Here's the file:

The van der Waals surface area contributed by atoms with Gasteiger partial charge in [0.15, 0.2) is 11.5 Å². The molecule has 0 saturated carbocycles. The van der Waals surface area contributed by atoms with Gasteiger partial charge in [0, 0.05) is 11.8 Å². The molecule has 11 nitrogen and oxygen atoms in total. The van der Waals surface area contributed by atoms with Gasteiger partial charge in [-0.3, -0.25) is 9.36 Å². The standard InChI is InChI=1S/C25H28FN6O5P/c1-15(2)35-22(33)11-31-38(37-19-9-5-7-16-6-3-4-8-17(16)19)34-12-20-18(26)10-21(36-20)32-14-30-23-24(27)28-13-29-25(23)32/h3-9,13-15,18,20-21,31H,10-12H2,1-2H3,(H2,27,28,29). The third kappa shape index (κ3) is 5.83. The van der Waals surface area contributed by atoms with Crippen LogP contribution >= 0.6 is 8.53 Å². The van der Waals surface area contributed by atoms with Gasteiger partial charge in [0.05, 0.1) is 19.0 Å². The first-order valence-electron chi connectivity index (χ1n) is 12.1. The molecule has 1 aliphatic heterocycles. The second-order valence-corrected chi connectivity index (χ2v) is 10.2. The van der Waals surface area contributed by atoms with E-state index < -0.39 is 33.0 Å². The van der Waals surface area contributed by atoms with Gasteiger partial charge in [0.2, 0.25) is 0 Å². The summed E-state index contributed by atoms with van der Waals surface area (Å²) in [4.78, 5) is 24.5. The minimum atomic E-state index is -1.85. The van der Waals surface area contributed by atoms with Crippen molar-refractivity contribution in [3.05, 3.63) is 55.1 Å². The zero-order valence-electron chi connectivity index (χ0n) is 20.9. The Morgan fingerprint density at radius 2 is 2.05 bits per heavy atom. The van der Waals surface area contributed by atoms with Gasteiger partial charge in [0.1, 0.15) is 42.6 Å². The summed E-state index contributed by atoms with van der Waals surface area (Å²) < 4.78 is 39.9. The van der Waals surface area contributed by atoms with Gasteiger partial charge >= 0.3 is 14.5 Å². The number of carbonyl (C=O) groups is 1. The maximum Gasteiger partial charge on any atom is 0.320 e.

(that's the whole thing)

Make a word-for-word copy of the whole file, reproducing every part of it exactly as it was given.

The van der Waals surface area contributed by atoms with Gasteiger partial charge in [0.15, 0.2) is 11.5 Å². The molecule has 0 saturated carbocycles. The van der Waals surface area contributed by atoms with Gasteiger partial charge in [0, 0.05) is 11.8 Å². The molecule has 11 nitrogen and oxygen atoms in total. The van der Waals surface area contributed by atoms with Gasteiger partial charge in [-0.3, -0.25) is 9.36 Å². The standard InChI is InChI=1S/C25H28FN6O5P/c1-15(2)35-22(33)11-31-38(37-19-9-5-7-16-6-3-4-8-17(16)19)34-12-20-18(26)10-21(36-20)32-14-30-23-24(27)28-13-29-25(23)32/h3-9,13-15,18,20-21,31H,10-12H2,1-2H3,(H2,27,28,29). The third kappa shape index (κ3) is 5.83. The van der Waals surface area contributed by atoms with Crippen LogP contribution >= 0.6 is 8.53 Å². The van der Waals surface area contributed by atoms with Gasteiger partial charge in [0.05, 0.1) is 19.0 Å². The first-order valence-electron chi connectivity index (χ1n) is 12.1. The molecule has 1 aliphatic heterocycles. The second-order valence-corrected chi connectivity index (χ2v) is 10.2. The van der Waals surface area contributed by atoms with E-state index < -0.39 is 33.0 Å². The van der Waals surface area contributed by atoms with Gasteiger partial charge in [0.2, 0.25) is 0 Å². The summed E-state index contributed by atoms with van der Waals surface area (Å²) in [4.78, 5) is 24.5. The minimum atomic E-state index is -1.85. The van der Waals surface area contributed by atoms with Crippen molar-refractivity contribution in [3.05, 3.63) is 55.1 Å². The zero-order valence-electron chi connectivity index (χ0n) is 20.9. The Morgan fingerprint density at radius 2 is 2.05 bits per heavy atom. The van der Waals surface area contributed by atoms with Gasteiger partial charge in [0.1, 0.15) is 42.6 Å². The summed E-state index contributed by atoms with van der Waals surface area (Å²) < 4.78 is 39.9. The van der Waals surface area contributed by atoms with Gasteiger partial charge >= 0.3 is 14.5 Å². The number of carbonyl (C=O) groups is 1. The maximum Gasteiger partial charge on any atom is 0.320 e.